At the same time, most parents do want an eReader for their kids – reading makes kids smarter, it’s a far better use of free time than TV and video games, and it can also be used for school-work.

The market is huge. You have to suspect an unbreakable Nook Kids would also do very well with junior school and middle school kids. If B&N includes support for library books, and it almost certainly will, it becomes very, very compelling.

Kindle for Kids thoughts, bestselling kindle children’s books – 88 cents

On your Kindle, for your kids and grandkids, loads of deals -

  1. 4 Curious George books are available for 88 cents each. The link goes to the author page – You can click ‘Kindle Books’ and 3 of the books on the first page are 88 cents. They are all very well rated. Written by Hans Augusto Rey.
  2. 9 Berenstain Bears books are on offer for just 88 cents each. Most are rated 4.5 stars or 5 stars. The link goes to the Author Page – Please click on ‘Kindle books’ to see the Kindle editions. 7 of those on the first page and 2 of those on the second page are just 88 cents. They’re written by husband-wife pair Stan and Jan Berenstain. 260 million copies have been sold so far.
  3. 5 books in the A to Z Mysteries Series are on offer for 88 cents. Most are rated 5 stars. The link goes to the Author’s Page and again you’ll have to click on ‘Kindle Books’. The first two pages have 4 88 cent books and you might find a few more by searching for ‘A to Z mysteries’ in the Kindle Store.
  4. 8 Magic Tree House books for 88 cents each. It’s the same trick again – The link takes you to the author’s page and you click Kindle books and you get 8 very well rated books for 88 cents each. Written by Mary Pope Osborne.

It’s impressive that for $23 you can get 28 really good children’s books. Anyone who thinks physical books are going to have 75% of the market in 2015 has his eyes wide shut.

Thanks to Petrona at the official kindle forum for the update.

Kindle for Kids thoughts

  1. Breakability is probably still the #1 concern. Both the Kindle screen and the Kindle innards are still too fragile. As Kindles get thinner and compacter it’s even more of a concern.
  2. Lack of Parental controls is probably the #2 concern. Your kid might find something totally inappropriate like one of those werewolf ultra-romance novels. Not only would you have to explain the facts of life you’d have her/him having nightmares about mediterranean princes who turn into werewolves hiding under the bed.
  3. The inability to password protect book purchases is the third big concern.
  4. There are a few games in the iPhone App Store that try to link rewards to good behavior – Life as a RPG. It’d be good to get an app that keeps track of kids’ reading and rewards them with something - perhaps new games to play, perhaps gold stars.
  5. There’s obviously a huge opportunity for apps that teach reading and help improve kids’ vocabulary.
  6. Price-wise we’re getting close enough – $139 is almost low enough for a Kindle for Kids.
  7. The Internet is a concern – It’d almost be a good idea to have an option to turn WiFi and/or the browser off.
  8. Simplified Menus and options. Actually, the Kindle is already close.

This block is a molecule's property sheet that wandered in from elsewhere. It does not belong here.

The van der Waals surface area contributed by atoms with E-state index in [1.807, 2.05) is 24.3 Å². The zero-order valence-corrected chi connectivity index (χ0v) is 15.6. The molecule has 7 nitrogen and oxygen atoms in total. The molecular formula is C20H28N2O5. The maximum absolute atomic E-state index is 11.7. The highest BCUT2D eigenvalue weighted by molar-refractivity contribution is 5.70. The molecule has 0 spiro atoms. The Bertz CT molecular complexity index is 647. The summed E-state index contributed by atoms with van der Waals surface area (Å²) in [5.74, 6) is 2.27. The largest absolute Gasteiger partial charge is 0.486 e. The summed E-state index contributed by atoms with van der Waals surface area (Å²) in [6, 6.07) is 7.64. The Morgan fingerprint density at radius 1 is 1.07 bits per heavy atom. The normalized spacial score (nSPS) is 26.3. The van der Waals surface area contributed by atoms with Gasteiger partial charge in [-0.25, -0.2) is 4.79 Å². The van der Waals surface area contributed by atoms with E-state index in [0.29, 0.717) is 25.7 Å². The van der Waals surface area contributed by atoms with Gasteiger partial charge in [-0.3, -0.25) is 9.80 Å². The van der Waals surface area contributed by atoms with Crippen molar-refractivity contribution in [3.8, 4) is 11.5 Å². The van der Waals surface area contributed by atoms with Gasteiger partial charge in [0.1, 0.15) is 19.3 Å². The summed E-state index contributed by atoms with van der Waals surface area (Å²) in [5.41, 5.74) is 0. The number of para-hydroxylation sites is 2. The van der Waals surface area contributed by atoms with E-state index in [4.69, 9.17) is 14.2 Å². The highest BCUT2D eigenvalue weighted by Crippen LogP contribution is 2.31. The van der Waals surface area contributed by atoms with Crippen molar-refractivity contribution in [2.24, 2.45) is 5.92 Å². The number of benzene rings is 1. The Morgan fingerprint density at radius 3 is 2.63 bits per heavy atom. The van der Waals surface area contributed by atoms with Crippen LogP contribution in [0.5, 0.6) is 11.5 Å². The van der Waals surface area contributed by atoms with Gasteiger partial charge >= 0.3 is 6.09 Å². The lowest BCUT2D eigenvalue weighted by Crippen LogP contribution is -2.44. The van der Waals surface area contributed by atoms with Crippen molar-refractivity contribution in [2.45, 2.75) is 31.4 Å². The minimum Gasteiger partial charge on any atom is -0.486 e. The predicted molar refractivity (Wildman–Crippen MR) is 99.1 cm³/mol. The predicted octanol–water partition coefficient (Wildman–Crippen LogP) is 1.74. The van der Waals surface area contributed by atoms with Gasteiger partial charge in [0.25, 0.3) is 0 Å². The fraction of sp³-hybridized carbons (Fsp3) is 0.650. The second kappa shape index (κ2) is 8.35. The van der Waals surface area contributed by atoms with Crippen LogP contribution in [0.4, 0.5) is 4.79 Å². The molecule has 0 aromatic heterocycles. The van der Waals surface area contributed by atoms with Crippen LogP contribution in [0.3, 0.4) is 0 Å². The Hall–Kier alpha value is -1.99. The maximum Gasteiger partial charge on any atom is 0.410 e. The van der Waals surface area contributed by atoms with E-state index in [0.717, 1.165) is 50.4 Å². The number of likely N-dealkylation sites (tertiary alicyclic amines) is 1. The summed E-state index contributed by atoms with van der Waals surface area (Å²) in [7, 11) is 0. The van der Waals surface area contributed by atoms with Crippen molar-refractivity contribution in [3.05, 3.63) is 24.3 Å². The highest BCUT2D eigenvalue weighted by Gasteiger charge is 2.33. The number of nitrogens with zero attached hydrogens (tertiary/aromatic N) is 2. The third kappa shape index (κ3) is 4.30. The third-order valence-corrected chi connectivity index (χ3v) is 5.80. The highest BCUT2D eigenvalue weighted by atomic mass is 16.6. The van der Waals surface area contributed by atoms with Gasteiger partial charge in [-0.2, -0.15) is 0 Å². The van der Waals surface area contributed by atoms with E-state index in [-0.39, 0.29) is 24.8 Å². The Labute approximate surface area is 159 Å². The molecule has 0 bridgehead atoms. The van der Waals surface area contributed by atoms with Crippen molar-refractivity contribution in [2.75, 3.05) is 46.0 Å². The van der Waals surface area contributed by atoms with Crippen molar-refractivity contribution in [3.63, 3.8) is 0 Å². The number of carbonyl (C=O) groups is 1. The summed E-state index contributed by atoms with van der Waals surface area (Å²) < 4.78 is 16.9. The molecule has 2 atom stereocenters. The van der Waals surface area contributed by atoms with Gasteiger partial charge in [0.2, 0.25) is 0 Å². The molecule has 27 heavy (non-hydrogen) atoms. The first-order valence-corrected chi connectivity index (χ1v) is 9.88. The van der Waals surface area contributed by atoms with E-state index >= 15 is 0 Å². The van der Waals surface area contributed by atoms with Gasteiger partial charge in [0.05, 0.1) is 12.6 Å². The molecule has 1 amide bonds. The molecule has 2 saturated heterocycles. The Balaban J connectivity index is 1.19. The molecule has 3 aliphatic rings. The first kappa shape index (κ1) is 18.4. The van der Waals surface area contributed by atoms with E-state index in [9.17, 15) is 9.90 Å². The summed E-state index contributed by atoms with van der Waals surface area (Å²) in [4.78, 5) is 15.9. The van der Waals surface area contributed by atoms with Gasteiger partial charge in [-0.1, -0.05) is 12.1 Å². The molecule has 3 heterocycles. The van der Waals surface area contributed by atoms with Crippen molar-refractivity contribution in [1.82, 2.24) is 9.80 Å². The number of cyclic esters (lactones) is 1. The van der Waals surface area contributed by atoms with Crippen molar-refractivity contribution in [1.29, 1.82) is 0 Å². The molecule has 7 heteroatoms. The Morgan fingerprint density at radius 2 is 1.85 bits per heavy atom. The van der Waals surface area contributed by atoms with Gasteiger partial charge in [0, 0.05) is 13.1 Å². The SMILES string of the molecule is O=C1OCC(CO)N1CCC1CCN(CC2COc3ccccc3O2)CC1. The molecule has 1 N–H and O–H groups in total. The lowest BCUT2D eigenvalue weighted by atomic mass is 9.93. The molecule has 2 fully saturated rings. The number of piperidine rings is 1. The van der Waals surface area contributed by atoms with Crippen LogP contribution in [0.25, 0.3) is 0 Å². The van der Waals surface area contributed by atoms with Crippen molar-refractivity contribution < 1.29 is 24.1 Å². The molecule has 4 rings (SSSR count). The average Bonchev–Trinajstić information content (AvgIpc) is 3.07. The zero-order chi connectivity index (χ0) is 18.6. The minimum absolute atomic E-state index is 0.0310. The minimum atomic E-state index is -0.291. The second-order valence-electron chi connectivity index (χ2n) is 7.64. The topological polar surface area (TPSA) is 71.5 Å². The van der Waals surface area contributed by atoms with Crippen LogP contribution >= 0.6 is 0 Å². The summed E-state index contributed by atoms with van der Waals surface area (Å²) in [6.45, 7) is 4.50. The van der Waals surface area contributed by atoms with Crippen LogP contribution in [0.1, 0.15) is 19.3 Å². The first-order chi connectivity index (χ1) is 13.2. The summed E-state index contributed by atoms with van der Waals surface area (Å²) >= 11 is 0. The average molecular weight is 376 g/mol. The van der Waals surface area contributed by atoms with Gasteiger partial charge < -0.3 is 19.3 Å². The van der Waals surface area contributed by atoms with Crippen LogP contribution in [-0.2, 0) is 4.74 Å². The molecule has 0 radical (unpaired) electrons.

9. Better text to speech quality and more options in terms of speed of speaking. Perhaps even a pronunciation guide.

Can’t decide whether having a Kindle as a kid would be the coolest thing ever or it’d be better to have a library and lots of bookshelves. Perhaps kids should have both - Books lining up the shelves of their rooms and Kindles they can take to school.

Nook Color is actually making a very strong push in children’s books. Ran into yet another review that starts with ‘wasn’t expecting much’ and ends with ‘it’s good and it’s half the price of an iPad’. Both Steve Jobs and Mr. Bezos need to start getting their answer to the Nook Color in place.

The Case for Kindle Parental Controls, free kindle horror book

First, for your Kindle or Kindle App, a free kindle book -

  1. Serial by Jack Kilborn and Blake Crouch. Price: $0. Genre: Thriller, Suspense, Horror. Lots of good reviews and lots of bad reviews.

    Remember the twin golden rules of hitchhiking?

    # 1: Don’t go hitchhiking, because the driver who picks you up could be certifiably crazy.
    # 2: Don’t pick up hitchhikers, because the traveler you pick up could be raving nutcase.

    So what if, on some dark, isolated road, Crazy #1 offered a ride to Nutcase #2?

    When two of the most twisted minds in the world of horror fiction face off, the result is SERIAL, a terrifying tale of hitchhiking gone terribly wrong.

Have to say – If the book is written as well as the product description there’s no way a single 1 star review is warranted.

Next, let’s make a case for Kindle Parental Controls.

Kindle Parental Controls – Making Kindle for Kids a reality

There are quite a few reasons that it’s currently not very safe to give kids unrestricted access to a Kindle – they might buy that $6,713 nuclear physics book, they might find an erotic romance novel, they might read a horror novel that traumatizes them for life, they might discover the browser and end up at terrible sites.

Here are some of the solutions currently suggested and the associated problems in italics -